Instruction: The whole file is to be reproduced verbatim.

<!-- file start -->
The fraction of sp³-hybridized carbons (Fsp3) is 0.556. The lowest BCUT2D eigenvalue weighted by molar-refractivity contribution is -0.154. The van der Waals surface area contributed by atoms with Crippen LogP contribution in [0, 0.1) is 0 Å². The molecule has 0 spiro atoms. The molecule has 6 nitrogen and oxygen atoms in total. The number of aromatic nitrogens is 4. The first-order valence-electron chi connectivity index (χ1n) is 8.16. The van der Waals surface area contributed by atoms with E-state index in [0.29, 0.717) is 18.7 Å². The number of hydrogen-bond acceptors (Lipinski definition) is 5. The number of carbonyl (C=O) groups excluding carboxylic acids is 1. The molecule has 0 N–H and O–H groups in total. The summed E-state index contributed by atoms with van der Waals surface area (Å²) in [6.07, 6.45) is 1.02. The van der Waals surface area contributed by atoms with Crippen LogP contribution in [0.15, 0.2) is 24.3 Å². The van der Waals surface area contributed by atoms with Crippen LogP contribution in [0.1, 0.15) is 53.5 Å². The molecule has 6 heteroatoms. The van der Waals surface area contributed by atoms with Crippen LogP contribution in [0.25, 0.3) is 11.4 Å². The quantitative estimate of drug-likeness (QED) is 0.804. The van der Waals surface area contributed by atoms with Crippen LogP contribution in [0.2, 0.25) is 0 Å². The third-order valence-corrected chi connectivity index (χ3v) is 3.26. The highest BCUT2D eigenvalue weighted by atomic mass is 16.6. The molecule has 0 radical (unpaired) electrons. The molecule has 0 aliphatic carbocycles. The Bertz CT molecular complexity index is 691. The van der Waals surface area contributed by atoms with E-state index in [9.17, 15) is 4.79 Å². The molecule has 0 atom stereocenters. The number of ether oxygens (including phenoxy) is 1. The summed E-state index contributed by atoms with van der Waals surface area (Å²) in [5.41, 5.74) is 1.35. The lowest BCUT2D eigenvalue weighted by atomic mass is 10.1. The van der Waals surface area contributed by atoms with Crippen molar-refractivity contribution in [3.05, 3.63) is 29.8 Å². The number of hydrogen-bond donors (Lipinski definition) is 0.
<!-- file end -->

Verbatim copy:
The fraction of sp³-hybridized carbons (Fsp3) is 0.556. The lowest BCUT2D eigenvalue weighted by molar-refractivity contribution is -0.154. The van der Waals surface area contributed by atoms with Crippen LogP contribution in [0, 0.1) is 0 Å². The molecule has 0 spiro atoms. The molecule has 6 nitrogen and oxygen atoms in total. The number of aromatic nitrogens is 4. The first-order valence-electron chi connectivity index (χ1n) is 8.16. The van der Waals surface area contributed by atoms with E-state index in [0.29, 0.717) is 18.7 Å². The number of hydrogen-bond acceptors (Lipinski definition) is 5. The number of carbonyl (C=O) groups excluding carboxylic acids is 1. The molecule has 0 N–H and O–H groups in total. The summed E-state index contributed by atoms with van der Waals surface area (Å²) in [6.07, 6.45) is 1.02. The van der Waals surface area contributed by atoms with Crippen LogP contribution in [0.15, 0.2) is 24.3 Å². The van der Waals surface area contributed by atoms with Crippen LogP contribution in [0.1, 0.15) is 53.5 Å². The molecule has 6 heteroatoms. The van der Waals surface area contributed by atoms with Crippen LogP contribution in [0.25, 0.3) is 11.4 Å². The quantitative estimate of drug-likeness (QED) is 0.804. The van der Waals surface area contributed by atoms with Crippen LogP contribution in [0.2, 0.25) is 0 Å². The third-order valence-corrected chi connectivity index (χ3v) is 3.26. The highest BCUT2D eigenvalue weighted by atomic mass is 16.6. The molecule has 0 radical (unpaired) electrons. The molecule has 0 aliphatic carbocycles. The Bertz CT molecular complexity index is 691. The van der Waals surface area contributed by atoms with E-state index in [9.17, 15) is 4.79 Å². The molecule has 0 atom stereocenters. The number of ether oxygens (including phenoxy) is 1. The summed E-state index contributed by atoms with van der Waals surface area (Å²) in [5.41, 5.74) is 1.35. The lowest BCUT2D eigenvalue weighted by atomic mass is 10.1. The van der Waals surface area contributed by atoms with Crippen molar-refractivity contribution in [3.05, 3.63) is 29.8 Å². The number of hydrogen-bond donors (Lipinski definition) is 0.